brooklyn and the boroughs


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001  Jones Beach 002  TWA Terminal  JFK Airport 003 New York State Pavilion 004 Bronx Zoo


See also the Brooklyn sections

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Greenpoint Williamsburg Bedford- Stuyvesant Park Slope

The borough of Brooklyn comprises the territory of Kings County. Until almost a century ago Kings County was least among the three original counties of Long Island, not only in area, but also in population. The increase was slow outside the limits of the two later cities of Williamsburgh and Brooklyn. A description of the other towns within the county in the year 1700 closely fits the state of things in 1800. In 1700 the land was nearly all under cultivation; a century later some of the farms had been divided and the number of inhabitants had increased.

During the first four decades of the nineteenth century the population rose more rapidly - from 5,740 in 1800, to 47,613 in 1840, yet this increase was mainly caused by the influx of people into Brooklyn and Williamsburgh, where ropewalks and factories had been built. The other towns were still farming districts. Indian footpaths connected the shores of the East River and Jamaica Bay. They followed the line of least resistance through the flats or level lands, which had been the cornfields of the Indians for many years, and these flats the white men were eager to possess. Along one trail settlements were established which were known as The Ferry, Breukelen, Bedford, Midwout, and Nieuw Amersfoort. Along another trail the Boswijck and "het kruispad" settlements came into existence. At an early date several settlers bought lands from the Indians in Flatlands, Flatbush, and probably in Brooklyn.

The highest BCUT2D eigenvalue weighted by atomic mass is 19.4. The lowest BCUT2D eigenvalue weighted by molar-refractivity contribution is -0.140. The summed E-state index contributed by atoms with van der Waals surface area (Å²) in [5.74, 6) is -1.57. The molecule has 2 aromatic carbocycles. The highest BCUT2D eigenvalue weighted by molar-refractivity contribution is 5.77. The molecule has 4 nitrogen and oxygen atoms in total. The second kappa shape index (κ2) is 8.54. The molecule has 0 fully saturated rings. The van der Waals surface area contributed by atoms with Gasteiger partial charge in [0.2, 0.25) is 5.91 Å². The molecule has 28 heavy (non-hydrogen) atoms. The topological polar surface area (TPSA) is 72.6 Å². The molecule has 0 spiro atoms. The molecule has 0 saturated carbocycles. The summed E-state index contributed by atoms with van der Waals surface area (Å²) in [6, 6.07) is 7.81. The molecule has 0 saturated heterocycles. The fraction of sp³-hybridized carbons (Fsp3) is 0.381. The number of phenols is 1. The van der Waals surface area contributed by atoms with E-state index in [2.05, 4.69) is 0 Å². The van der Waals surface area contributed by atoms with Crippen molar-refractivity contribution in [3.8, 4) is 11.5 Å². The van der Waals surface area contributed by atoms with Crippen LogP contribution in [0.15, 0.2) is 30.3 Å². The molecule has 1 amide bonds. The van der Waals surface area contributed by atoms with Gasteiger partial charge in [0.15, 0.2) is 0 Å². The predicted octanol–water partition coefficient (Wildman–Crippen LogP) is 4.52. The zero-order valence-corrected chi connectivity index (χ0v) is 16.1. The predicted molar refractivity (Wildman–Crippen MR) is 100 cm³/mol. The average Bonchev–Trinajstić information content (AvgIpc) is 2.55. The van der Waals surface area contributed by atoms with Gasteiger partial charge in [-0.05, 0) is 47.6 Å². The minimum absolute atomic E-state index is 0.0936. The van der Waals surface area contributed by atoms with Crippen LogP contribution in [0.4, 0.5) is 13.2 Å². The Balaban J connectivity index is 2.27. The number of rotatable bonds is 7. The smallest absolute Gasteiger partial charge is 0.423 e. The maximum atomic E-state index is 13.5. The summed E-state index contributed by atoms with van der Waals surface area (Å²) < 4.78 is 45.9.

When the riding were created, Gravesend was made the shire town of the West Riding. This community had been founded by Englishmen, and was the only town in the later Kings County with which the English government could transact official business in English speech. The other settlements carried on their legal affairs in the Dutch tongue. Breukelen, which was then named Brookland; Midwout, then called Flatbush; Nieuw Amersfoort, later called Flatlands; Boswijck and New Utrecht were therefore made a separate district under the appellation of the "Five Dutch
Towns." A register was commissioned by the Governor for this district to take the proofs of all documents, which were required to be recorded in the "Office of Records" in New York City, where certificates were issued with the seal of this office.

The Five Dutch Towns also constituted an ecclesiastical society, and joined in the support of their ministers until the collegiate system was abolished about the end of the eighteenth century. In 1840 the town of Williamsburgh was separated from Bushwick and on January 1, 1852, the city of Williamsburgh came into existence. In 1852 the town of New Lots was separated from Flatbush. On  January 1, 1855, the cities of Brooklyn and Williamsburgh and the town of Bushwick were consolidated and incorporated as the city of Brooklyn. In 1886 the town of New Lots was annexed to this union, followed in 1894 by the towns of Flatbush, Flatlands, New Utrecht, and Gravesend. On January 1, 1898, Brooklyn became a borough of the city of New York. In 1810 Brooklyn had a
population of 4,402 and there were 400 houses, fifty to sixty ships docked annually at its wharves, and there were then six grain or tide mills, three magazines for storage of gunpowder, several distilleries, three ropewalks, one Episcopalian stone church, one Reformed Dutch stone church, one Mehodist church, one poor house, two market houses, constructed of wood and situated in the open spaces near the old and new ferries. The one at the old ferry was established in 1673 and both were abolished in 1814.

The postoffice of Kings County was in this town, and was a principal point of concentration for all the stage and other roads on the island. There was one weekly newspaper. A drawbridge was at this time contemplated to connect Brooklyn with New York. In 1850 the population of Brooklyn had risen to 96,838. In 1810 the village of New Utrecht contained forty houses and the Reformed Dutch Church edifice. The taxable property was valued at $275,765; the population was then 907; in 1835, 1,027; in 1840, 1,283. Neighborhoods in this town were Bay Ridge, Fort Hamilton, and Bath on Gravesend Bay. The fortress known as Fort Hamilton was constructed during the years 1824-1832. Fort Lafayette was built upon Hendrick's Bluff, 200 yards from the shore, in 1812, and was originally known as Fort Diamond. A few feet below the surface, at the Narrows, was found in 1837 more than